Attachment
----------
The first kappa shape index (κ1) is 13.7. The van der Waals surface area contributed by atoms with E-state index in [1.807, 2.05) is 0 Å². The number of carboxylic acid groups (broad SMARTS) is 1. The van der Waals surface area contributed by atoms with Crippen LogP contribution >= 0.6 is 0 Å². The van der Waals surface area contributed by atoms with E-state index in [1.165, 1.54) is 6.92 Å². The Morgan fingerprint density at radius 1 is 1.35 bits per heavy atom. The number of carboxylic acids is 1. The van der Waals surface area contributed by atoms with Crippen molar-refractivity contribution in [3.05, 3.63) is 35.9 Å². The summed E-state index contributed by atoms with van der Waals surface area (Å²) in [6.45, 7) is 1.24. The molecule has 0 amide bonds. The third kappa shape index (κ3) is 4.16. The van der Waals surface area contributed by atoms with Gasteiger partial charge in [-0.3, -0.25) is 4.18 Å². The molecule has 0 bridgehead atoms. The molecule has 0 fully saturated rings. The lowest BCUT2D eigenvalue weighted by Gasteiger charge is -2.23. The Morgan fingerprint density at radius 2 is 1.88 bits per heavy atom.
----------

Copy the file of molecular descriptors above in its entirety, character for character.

The first kappa shape index (κ1) is 13.7. The van der Waals surface area contributed by atoms with E-state index in [1.807, 2.05) is 0 Å². The number of carboxylic acid groups (broad SMARTS) is 1. The van der Waals surface area contributed by atoms with Crippen LogP contribution >= 0.6 is 0 Å². The van der Waals surface area contributed by atoms with E-state index in [1.165, 1.54) is 6.92 Å². The Morgan fingerprint density at radius 1 is 1.35 bits per heavy atom. The number of carboxylic acids is 1. The van der Waals surface area contributed by atoms with Crippen molar-refractivity contribution in [3.05, 3.63) is 35.9 Å². The summed E-state index contributed by atoms with van der Waals surface area (Å²) in [6.45, 7) is 1.24. The molecule has 0 amide bonds. The third kappa shape index (κ3) is 4.16. The van der Waals surface area contributed by atoms with Gasteiger partial charge in [-0.3, -0.25) is 4.18 Å². The molecule has 0 bridgehead atoms. The molecule has 0 fully saturated rings. The lowest BCUT2D eigenvalue weighted by Gasteiger charge is -2.23. The Morgan fingerprint density at radius 2 is 1.88 bits per heavy atom.